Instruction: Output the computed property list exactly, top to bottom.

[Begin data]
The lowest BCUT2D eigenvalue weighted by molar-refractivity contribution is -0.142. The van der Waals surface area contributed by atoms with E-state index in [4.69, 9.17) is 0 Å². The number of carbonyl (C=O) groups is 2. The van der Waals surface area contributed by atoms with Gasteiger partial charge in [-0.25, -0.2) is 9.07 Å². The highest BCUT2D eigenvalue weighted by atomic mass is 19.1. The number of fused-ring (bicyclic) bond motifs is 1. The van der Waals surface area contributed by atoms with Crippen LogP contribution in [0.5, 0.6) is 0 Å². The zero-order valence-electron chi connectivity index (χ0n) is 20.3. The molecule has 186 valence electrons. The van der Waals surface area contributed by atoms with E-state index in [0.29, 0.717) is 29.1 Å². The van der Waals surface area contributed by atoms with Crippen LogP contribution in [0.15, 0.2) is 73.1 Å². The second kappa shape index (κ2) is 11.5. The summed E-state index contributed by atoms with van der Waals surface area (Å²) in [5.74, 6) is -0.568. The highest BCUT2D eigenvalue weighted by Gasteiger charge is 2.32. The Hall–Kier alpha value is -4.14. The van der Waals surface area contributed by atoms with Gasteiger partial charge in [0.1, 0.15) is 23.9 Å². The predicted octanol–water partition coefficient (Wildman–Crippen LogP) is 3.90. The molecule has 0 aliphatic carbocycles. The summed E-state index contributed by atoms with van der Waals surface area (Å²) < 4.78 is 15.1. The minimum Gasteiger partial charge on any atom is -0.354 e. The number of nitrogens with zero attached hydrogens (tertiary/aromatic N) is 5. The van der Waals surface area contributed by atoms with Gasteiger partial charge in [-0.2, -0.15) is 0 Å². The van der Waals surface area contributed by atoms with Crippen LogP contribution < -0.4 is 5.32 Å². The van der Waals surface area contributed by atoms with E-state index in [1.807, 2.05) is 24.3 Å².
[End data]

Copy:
The lowest BCUT2D eigenvalue weighted by molar-refractivity contribution is -0.142. The van der Waals surface area contributed by atoms with E-state index in [4.69, 9.17) is 0 Å². The number of carbonyl (C=O) groups is 2. The van der Waals surface area contributed by atoms with Gasteiger partial charge in [-0.25, -0.2) is 9.07 Å². The highest BCUT2D eigenvalue weighted by atomic mass is 19.1. The number of fused-ring (bicyclic) bond motifs is 1. The van der Waals surface area contributed by atoms with Crippen LogP contribution in [0.5, 0.6) is 0 Å². The zero-order valence-electron chi connectivity index (χ0n) is 20.3. The molecule has 186 valence electrons. The van der Waals surface area contributed by atoms with E-state index in [0.29, 0.717) is 29.1 Å². The van der Waals surface area contributed by atoms with Crippen LogP contribution in [0.15, 0.2) is 73.1 Å². The second kappa shape index (κ2) is 11.5. The summed E-state index contributed by atoms with van der Waals surface area (Å²) in [5.74, 6) is -0.568. The highest BCUT2D eigenvalue weighted by Gasteiger charge is 2.32. The Hall–Kier alpha value is -4.14. The van der Waals surface area contributed by atoms with Gasteiger partial charge in [0.1, 0.15) is 23.9 Å². The predicted octanol–water partition coefficient (Wildman–Crippen LogP) is 3.90. The molecule has 0 aliphatic carbocycles. The summed E-state index contributed by atoms with van der Waals surface area (Å²) < 4.78 is 15.1. The minimum Gasteiger partial charge on any atom is -0.354 e. The number of nitrogens with zero attached hydrogens (tertiary/aromatic N) is 5. The van der Waals surface area contributed by atoms with Gasteiger partial charge in [-0.2, -0.15) is 0 Å². The van der Waals surface area contributed by atoms with Crippen LogP contribution < -0.4 is 5.32 Å². The van der Waals surface area contributed by atoms with E-state index in [1.807, 2.05) is 24.3 Å².